Mar 172010

Several years ago, I watched with great interest an episode of Mythbusters concerning the “myth” of electrocution by urinating on the third rail. According to Wikipedia this was part of the first season, episode three, original air date October 10, 2003. I watched with great interest because I believed that I had read about this very “myth” many years ago.

First off, we must consider that Mythbusters is not “real” science in the sense that it is peer-reviewed and published in scientific literature. It’s television, and on television there is often an appeal to the lowest common denominator. Thus as time went on, Mythbusters became less scientific and more sensational, with episodes dealing with farting, shitting, and lots and lots of explosions. Oh, yeah, and that hot chick with the really nice rack…

But let’s take a close look at this particular “myth.” First off, in real science, whether performed by amateurs or professionals, you list prior research. Mythbusters almost NEVER does this, and certainly didn’t in this episode. Yet the “myths” have to come from somewhere. It was telling that the third rail episode named the victim as “O’Malley,” the stereotypical drunken Irishman.

Mythbusters, and in particular Adam Savage, have been embraced by skeptics as well. Savage has given public presentations at JREF conferences, and is considered by many a celebrity skeptic. But is it a good idea for skepticism to embrace a TV program that engages in sloppy science? A fundamental problem in the whole concept of Mythbusters is in the name itself, which presupposes that the claims they are testing are myths. Yes, I understand that “Claim Testers” is simply not sexy enough for TV. Too cerebral! Not enough explosions! More tits!

Good science CANNOT presuppose that any claim, at least those that are not logically impossible, to be a “myth.”

But lets get back to the “myth” of the electrocution death of Joseph Patrick O’Malley, who was in fact a real person and not a myth at all! How did Mythbusters botch their test design and come to the wrong conclusion?

Pressure! Mythbusters correctly concluded that under the circumstances of their test design, an electrolyte stream’s laminar flow would break up into small droplets, and thus be unable to carry an electrical current from the third rail to O’Malley’s penis. The problem is that Mythbusters used a feed flow based on one trip to the toilet by Savage. Well, as any man knows who has had a hugely full bladder and no prostatic hypertrophy, a vastly more robust stream of urine can be produced than that seen on the Mythbusters test dummy. This is because of the simple reason that one can bear down on the bladder with one’s abdominal muscles! You have a simple case of grossly unrealistic test conditions.

But an even more egregious breach of scientific protocol was committed in this episode: Empirical reality trumps theory and test design.

In 1967 a book was published entitled Where Death Delights written by Marshall Houts about Milton H. Helpern who was the chief medical examiner of New York City at the time. Chapter 15 is entitled “Be Careful What You Do to the World,” and details the strange case of one Joseph Patrick O’Malley, who died of electrocution by urinating on the third rail of a Bronx subway.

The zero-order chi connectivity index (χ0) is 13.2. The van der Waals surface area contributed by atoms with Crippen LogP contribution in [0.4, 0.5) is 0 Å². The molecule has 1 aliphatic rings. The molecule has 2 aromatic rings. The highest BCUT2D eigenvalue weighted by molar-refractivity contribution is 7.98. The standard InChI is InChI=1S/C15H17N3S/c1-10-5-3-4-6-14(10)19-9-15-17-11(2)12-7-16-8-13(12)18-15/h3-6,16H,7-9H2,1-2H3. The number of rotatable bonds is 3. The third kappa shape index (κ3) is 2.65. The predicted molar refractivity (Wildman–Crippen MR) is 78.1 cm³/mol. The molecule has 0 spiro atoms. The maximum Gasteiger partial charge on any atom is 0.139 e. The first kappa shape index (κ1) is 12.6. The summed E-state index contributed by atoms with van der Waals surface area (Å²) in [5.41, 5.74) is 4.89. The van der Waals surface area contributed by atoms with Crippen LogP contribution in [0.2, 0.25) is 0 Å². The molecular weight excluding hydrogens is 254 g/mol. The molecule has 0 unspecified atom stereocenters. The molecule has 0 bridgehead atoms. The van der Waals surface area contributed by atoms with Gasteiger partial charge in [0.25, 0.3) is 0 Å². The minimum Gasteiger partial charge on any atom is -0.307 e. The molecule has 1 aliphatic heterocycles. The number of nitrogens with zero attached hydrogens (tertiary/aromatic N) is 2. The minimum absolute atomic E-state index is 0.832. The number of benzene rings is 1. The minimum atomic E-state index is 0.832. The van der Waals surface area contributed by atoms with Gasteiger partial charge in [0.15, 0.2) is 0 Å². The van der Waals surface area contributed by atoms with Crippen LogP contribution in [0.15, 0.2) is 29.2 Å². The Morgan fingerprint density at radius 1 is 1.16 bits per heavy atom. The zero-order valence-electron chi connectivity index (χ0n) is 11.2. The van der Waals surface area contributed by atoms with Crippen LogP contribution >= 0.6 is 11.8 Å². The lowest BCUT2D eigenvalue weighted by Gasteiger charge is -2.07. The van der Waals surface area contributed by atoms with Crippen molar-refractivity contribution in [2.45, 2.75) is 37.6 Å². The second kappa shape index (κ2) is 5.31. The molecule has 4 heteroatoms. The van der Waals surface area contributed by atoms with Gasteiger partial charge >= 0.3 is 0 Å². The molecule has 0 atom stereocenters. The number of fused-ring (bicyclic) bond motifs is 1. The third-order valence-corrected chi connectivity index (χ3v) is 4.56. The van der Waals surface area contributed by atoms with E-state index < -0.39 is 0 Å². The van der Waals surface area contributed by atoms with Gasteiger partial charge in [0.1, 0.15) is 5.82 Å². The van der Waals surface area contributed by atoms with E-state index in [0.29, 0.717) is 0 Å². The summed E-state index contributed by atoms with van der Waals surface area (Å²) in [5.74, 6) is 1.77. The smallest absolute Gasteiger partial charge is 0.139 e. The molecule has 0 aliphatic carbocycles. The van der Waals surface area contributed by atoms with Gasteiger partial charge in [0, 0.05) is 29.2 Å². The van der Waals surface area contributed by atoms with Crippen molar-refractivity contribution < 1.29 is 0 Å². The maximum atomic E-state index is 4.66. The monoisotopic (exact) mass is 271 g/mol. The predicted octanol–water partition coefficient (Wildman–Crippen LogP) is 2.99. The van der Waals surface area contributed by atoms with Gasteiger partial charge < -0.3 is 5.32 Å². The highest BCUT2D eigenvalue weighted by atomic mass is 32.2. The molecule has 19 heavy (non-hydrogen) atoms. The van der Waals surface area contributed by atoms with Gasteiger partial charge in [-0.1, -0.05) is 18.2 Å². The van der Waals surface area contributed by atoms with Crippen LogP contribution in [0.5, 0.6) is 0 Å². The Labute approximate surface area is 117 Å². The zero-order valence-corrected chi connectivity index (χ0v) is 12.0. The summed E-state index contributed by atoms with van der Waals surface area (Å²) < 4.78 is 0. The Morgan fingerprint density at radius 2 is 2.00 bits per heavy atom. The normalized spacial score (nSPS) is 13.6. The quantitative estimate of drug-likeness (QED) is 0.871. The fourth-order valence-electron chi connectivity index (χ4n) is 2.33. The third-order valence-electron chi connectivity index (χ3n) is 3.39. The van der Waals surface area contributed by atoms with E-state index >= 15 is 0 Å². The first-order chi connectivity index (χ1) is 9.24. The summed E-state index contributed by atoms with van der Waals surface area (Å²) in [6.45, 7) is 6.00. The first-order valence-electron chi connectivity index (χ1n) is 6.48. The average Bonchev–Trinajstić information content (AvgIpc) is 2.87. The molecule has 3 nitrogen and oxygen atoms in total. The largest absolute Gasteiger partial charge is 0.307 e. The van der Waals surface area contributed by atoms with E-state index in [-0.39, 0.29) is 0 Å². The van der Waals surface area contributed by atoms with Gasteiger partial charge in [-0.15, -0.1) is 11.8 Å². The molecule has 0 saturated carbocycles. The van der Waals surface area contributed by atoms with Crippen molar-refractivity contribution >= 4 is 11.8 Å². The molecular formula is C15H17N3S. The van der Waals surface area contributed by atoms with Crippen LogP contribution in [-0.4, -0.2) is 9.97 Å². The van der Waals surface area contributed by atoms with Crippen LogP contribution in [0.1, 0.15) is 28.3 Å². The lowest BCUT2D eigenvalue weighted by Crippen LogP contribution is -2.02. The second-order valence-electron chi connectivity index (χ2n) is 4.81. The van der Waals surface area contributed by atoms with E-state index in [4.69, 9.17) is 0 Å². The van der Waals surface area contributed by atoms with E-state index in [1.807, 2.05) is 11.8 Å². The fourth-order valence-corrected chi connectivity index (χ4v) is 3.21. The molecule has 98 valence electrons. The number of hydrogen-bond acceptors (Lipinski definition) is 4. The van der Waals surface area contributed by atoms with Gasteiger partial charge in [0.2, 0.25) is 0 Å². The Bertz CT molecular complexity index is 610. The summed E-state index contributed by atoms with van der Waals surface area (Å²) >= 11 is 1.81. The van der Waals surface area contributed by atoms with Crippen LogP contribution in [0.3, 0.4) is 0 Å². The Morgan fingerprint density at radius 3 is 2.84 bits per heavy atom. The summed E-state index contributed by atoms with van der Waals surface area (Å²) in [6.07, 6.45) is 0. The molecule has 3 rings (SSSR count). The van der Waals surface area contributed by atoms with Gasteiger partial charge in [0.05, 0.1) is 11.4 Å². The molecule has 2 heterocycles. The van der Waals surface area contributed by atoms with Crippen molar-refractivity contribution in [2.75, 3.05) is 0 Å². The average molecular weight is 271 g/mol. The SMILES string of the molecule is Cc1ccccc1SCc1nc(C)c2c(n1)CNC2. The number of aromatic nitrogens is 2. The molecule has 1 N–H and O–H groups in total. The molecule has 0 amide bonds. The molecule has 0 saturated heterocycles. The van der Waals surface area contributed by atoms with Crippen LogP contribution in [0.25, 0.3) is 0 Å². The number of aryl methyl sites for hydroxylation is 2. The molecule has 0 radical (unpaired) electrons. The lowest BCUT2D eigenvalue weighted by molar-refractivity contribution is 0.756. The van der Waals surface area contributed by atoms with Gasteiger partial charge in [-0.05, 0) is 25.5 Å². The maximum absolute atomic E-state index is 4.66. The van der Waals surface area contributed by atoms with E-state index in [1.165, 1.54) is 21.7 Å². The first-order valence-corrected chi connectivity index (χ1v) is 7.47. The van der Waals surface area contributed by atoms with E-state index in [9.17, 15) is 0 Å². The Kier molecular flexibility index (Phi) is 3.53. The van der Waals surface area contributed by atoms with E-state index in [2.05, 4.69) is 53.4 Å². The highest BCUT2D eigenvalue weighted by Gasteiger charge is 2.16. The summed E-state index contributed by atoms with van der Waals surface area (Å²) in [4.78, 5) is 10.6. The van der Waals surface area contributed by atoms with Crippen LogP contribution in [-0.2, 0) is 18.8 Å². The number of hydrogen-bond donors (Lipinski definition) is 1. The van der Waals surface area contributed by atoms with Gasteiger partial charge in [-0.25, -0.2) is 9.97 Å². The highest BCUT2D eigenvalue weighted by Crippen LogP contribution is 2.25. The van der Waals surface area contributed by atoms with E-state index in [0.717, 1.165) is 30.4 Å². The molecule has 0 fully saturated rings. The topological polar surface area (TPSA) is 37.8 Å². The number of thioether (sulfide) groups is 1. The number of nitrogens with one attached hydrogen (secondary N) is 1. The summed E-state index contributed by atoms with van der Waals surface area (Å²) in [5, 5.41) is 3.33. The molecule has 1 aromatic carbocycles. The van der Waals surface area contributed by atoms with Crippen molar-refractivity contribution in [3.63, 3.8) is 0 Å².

On page 287 Houts writes:

“Dr. Helpern made his determination of ‘accidental death’ on the basis of three small burns. One burn was on the inside surface of the right thumb, on the inside surface of the right index finger, and the third covered a somewhat larger area on the head of the penis.”

On Page 289 Houts continues:

“The fate of this particular Joseph Patrick O’Malley also involved the third rail of the subway. This is the ‘hot’ rail through which 600-volt electric current passes to furnish the energy for the subway trains. It parallels the inside rail of each track and is embedded in cement so that it is covered on three sides. The fourth side is open, facing the train, so that the contact wheel of the subway train can run against this ‘hot’ third rail to pull in the electrical current to move the motors.”

“The burns on the head of the penis and on the thumb and forefinger were obvious electrical burns.”

“For one reason or another, this Joseph Patrick O’Malley elected to literally urinate on the world at this particular time. The stream of urine had come into contact with the 600 volts of the third rail. The current coursed up the stream to cause the burns on his body as the electricity entered it. In all probability, he was dead from electrocution before the train ever hit his body.”

What’s particularly galling about this episode is this statement by the show’s announcer at the very end of the episode: “In fact, there are no recorded cases of O’Malley, or anyone else, dying like this in the New York Subway.”


Remember, just because someone wants to wear the mantle of “scientist” or “skeptic” doesn’t mean that they are above scrutiny. Unfortunately this particular episode of Mythbusters was more like Monsterquest…

Where Death Delights, Marshall Houts, 1967. Library of Congress Number 67-21513

 Posted by on 03/17/2010 Science

Sorry, the comment form is closed at this time.